Although lactate kinetics have stronger implications regarding clinical guidance than the lactate absolute value, unfortunately, in results from previous studies, the time range of lactate kinetics and the metabolism cutoff values are not consistent. For example, in a sepsis-related study, the lactate kinetics goal at 6 h was 10–34%, which is a large range . As a dynamic indicator, lactate kinetics can not only be used for monitoring but also, more importantly, guide clinical treatment. Many previous studies have confirmed the influence of lactate kinetics on resuscitation [8, 9]. Our previous studies also showed that compared to central venous oxygen saturation (ScvO2)-oriented hemodynamic therapy, lactate kinetics-oriented therapy could reduce the mortality of patients with sepsis-associated hyperlactatemia .This study further explored the cutoff values for lactate kinetics at different time points and their influence on the mortality rate, analyzed the factors that influencethe achievement of target lactate kinetics, and proposed the significance of different clinical phenotypes of stepwise lactate kinetics.
By examining the administrative database of Peking Union Medical College Hospital, patients with hyperlactatemia (arterial blood lactate≥4.0 mmol/L) who were hospitalized and treated in the ICU of Peking Union Medical College Hospital between May 1, 2013 and December 31, 2018 were retrospectively analyzed. The Institutional Research and Ethics Committee of Peking Union Medical College Hospital approved this study using human subjects.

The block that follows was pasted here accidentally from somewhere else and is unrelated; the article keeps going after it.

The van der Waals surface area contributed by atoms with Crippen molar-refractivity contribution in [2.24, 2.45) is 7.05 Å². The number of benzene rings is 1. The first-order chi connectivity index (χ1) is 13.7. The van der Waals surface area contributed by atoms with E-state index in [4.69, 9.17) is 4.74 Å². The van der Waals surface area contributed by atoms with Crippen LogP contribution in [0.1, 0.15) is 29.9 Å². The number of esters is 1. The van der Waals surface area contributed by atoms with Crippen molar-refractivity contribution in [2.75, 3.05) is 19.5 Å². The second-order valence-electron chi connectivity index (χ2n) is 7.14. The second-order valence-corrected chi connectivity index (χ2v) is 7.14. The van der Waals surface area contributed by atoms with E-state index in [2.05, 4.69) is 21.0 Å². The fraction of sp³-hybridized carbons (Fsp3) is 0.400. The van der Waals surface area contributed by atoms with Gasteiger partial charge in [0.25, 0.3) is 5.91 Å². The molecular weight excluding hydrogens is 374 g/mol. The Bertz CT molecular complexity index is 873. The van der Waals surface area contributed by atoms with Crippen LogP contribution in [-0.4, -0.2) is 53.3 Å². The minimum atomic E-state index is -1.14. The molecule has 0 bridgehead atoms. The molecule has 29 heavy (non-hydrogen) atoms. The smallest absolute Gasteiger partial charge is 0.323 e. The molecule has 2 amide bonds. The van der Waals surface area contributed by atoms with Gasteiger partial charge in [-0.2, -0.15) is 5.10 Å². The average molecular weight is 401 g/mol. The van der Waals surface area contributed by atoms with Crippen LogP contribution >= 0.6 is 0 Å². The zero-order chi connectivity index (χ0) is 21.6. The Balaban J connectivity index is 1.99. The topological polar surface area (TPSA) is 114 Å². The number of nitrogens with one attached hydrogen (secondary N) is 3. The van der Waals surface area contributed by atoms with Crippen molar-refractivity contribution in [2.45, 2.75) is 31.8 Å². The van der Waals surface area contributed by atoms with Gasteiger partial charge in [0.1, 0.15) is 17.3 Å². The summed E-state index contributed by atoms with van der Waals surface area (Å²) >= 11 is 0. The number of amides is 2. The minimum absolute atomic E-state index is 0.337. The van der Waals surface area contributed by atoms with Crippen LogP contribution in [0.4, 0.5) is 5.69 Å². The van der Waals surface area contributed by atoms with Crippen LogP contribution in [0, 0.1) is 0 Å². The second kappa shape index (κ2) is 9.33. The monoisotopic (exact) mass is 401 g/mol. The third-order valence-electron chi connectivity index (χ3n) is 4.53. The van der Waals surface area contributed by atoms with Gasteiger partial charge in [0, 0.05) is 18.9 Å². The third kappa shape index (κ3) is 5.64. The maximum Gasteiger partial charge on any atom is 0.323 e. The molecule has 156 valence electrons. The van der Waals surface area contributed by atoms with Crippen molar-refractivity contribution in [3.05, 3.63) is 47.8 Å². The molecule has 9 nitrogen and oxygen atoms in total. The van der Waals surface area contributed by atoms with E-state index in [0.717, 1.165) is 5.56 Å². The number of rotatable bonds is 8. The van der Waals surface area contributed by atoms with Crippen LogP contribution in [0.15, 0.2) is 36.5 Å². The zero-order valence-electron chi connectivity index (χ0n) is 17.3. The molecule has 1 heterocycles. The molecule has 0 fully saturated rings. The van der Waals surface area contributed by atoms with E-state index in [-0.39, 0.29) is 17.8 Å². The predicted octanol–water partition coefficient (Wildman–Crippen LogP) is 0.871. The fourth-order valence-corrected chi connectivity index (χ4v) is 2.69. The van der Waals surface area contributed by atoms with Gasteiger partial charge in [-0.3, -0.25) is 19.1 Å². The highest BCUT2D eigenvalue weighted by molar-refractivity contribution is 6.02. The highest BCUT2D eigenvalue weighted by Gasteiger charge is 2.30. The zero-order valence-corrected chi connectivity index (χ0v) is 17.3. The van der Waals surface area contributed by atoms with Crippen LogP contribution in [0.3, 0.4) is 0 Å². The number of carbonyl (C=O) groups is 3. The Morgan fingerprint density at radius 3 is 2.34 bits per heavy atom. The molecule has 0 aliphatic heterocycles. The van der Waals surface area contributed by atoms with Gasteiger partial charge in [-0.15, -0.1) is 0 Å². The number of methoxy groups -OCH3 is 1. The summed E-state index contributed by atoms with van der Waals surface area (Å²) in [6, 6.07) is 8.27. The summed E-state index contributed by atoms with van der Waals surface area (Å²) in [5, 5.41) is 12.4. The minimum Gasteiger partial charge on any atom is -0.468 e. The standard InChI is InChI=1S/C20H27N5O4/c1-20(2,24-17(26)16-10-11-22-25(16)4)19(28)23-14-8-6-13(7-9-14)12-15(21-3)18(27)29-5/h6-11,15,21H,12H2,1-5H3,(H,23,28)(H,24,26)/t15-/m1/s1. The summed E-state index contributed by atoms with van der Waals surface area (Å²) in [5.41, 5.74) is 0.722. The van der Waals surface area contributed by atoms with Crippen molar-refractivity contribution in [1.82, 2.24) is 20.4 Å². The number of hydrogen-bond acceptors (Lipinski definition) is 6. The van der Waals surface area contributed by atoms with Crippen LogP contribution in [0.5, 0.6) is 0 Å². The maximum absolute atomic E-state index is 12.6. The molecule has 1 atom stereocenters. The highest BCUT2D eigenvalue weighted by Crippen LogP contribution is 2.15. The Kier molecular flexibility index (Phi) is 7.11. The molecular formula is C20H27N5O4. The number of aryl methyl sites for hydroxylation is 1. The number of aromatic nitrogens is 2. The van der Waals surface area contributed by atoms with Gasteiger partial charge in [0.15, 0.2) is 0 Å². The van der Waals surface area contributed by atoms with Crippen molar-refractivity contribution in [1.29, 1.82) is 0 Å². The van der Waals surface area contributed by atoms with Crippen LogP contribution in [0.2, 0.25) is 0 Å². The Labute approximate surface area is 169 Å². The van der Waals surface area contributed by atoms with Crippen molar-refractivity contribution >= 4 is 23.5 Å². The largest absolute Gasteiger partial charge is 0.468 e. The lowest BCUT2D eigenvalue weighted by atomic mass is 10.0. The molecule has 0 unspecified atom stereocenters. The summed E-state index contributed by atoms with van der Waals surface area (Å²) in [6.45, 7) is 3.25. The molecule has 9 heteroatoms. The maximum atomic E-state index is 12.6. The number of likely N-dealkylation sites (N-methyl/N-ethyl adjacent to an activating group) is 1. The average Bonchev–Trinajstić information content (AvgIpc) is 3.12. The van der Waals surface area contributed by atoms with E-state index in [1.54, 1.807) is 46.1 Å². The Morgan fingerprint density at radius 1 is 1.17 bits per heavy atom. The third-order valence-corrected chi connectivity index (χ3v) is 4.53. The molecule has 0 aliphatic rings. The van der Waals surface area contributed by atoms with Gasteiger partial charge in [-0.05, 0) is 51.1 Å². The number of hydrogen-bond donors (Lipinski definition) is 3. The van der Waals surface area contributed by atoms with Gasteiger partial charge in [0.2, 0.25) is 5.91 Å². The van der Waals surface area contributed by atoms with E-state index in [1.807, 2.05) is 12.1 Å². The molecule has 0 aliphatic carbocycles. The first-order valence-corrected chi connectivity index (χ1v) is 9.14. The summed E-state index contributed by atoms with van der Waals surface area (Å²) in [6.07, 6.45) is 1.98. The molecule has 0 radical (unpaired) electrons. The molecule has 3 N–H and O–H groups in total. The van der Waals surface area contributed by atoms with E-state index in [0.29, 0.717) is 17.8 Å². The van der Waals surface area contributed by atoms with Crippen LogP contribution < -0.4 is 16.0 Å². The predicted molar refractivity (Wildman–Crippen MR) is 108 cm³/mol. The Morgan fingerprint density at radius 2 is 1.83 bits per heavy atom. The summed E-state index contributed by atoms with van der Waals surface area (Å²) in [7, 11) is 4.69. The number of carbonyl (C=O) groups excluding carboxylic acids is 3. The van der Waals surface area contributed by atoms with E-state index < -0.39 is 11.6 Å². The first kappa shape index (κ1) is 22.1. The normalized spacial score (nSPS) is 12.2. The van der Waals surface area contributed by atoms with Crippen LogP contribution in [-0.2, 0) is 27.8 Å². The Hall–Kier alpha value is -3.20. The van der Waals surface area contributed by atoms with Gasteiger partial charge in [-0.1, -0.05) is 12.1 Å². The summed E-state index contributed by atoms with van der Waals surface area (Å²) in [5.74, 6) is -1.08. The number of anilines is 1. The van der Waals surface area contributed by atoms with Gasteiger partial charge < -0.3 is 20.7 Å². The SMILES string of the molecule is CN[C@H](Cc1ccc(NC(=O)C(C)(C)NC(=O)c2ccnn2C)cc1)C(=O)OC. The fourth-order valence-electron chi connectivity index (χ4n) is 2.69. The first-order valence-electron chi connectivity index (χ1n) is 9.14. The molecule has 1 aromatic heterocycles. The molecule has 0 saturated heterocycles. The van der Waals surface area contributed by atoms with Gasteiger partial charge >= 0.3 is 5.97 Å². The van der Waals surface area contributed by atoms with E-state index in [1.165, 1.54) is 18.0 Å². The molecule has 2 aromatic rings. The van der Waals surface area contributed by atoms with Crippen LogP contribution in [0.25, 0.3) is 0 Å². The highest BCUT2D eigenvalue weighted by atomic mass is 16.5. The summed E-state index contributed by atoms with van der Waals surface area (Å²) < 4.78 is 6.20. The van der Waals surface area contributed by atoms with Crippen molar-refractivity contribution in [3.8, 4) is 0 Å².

Arterial blood samples were collected and measured using an ABL blood gas analyzer (ABL90 FLEX, radiometer medical, Copenhagen, Denmark) within 1 min to obtain the blood lactate value. The time point of the first blood lactate result≥4.0 mmol/L in the ICU was set as T0.T6 lactate was obtained within 1–9 h, T12 within 10–15 h, T24 within 16–27 h, T48 within 28–51 h, T72 lactate was obtained within 52–75 h after enrollment. At each time point, the closest to the specified time was taken. For example, T6 had two lactate values (4 h and 7 h respectively), the results of 7 h were taken. Demographic data, basic organ function, hemodynamic indicators and blood glucose levels at T0 and 6, 12, 24, 48, and 72 h after T0, cumulative clinical treatment conditions at different time points (fluid balance, doses of vasoactive and inotropic drugs, and amount of blood transfusion), and the final patient outcome were collected. The primary endpoint was all-cause mortality. The lactate kinetics at different time points were defined as follows: lactate kineticsTX = (lactateT0–lactateTX)/lactateT0 × 100%. Regarding the sequence parameters, only parameters for which data were available for all time points were collected.